I told him that I don’t think anyone should be comparative of their pain to another’s. It does nothing but enable them in avoiding and belittling their problems. It also just generally makes people feel “weak” for being troubled by problems that “aren’t that bad” compared to someone else’s.
Suffering should not be a compassion-less competition. And I certainly used to view it as such.
Until I realized that each of us is training ourselves and learning from each hardship. That what one person can handle is impossible to measure alongside another’s load. That every facet of our character and our backgrounds affects our sensitivities, our stamina, and the stigmas we paint ourselves with.
And that those are all individual, and all a-fucking-o-kay.
So I don’t interrupt the venting or woeing of others with a one-up anymore. And I only find annoyance in those who brag recklessly about their difficulties as if no one in the world could ever understand what they are going through. Not realizing that their struggles are another’s equivalent, only disguised as different content in another’s context.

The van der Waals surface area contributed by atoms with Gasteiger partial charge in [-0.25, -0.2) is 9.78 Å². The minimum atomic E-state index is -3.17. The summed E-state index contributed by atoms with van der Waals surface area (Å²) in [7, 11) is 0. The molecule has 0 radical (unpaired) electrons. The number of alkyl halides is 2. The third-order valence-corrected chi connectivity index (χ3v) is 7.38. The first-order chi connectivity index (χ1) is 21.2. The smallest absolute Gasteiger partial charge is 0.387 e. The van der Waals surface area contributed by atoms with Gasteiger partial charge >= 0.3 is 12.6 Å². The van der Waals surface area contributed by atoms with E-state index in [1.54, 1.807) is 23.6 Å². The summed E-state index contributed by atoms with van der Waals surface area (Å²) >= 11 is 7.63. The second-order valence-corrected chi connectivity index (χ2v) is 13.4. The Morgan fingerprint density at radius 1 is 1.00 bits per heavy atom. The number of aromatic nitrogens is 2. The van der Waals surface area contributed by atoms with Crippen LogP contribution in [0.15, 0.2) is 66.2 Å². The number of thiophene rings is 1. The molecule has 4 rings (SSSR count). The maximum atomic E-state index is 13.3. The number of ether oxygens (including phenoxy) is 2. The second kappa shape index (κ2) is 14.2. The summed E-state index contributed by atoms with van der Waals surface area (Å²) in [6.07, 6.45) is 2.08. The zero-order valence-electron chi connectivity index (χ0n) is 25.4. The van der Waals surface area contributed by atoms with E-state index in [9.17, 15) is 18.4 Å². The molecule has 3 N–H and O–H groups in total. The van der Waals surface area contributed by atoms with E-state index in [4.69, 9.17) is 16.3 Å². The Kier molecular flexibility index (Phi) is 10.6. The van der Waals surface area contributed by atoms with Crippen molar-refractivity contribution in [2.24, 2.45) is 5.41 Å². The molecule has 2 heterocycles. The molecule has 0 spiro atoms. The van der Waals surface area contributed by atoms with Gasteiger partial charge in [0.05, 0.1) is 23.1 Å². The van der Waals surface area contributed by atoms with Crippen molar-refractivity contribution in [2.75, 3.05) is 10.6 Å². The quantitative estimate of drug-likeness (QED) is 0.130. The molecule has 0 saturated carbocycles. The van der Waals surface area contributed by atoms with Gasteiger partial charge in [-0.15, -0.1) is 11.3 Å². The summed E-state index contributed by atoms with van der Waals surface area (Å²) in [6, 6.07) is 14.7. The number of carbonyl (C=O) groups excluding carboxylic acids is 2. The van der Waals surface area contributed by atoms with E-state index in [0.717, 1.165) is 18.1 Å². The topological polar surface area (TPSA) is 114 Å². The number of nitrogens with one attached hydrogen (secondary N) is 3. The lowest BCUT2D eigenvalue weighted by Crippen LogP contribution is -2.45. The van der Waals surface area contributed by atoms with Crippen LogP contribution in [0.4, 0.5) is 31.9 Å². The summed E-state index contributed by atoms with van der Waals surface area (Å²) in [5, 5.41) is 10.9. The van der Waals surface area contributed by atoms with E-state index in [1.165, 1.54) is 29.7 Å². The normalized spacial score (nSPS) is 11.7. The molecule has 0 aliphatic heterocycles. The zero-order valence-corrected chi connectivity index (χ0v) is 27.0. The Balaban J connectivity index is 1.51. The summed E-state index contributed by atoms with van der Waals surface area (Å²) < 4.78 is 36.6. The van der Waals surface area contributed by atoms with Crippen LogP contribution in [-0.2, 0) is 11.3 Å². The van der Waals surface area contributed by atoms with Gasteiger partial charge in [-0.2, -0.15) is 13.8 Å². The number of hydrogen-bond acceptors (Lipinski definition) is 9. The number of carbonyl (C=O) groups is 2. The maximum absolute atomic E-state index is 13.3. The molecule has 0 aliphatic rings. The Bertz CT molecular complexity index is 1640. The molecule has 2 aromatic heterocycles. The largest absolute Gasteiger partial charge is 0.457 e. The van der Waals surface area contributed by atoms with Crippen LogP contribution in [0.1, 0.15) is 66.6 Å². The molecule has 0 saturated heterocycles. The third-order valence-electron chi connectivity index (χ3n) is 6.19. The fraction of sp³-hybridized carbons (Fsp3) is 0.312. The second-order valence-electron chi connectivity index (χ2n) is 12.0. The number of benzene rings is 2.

*This man was also open to hearing about my experience from the woman who had antagonized me the day before. He empathized with my response and was disgusted with her reactions. His willingness to step into my shoes is incredibly consoling as a brown woman who is constantly framed as the aggressor in these kinds of situations. He shared with me that he had grown up with brown and black friends in his own poverty, and that he had had to fight for respect from them. I told him that, coming from a racist small town, it took me years to be able to trust ANY white person that I encountered, and he nodded intently. He said that hearing my side of my upbringing was helpful in navigating his own feelings about his privilege in life. We then spoke at length about what he perceived to be “weird white people” that he knew, and I explained to him that there are also “weird black/brown people” too, but that they are not as visible because they lack the resources to either hold jobs or seek the help that they need to battle their mental health issues.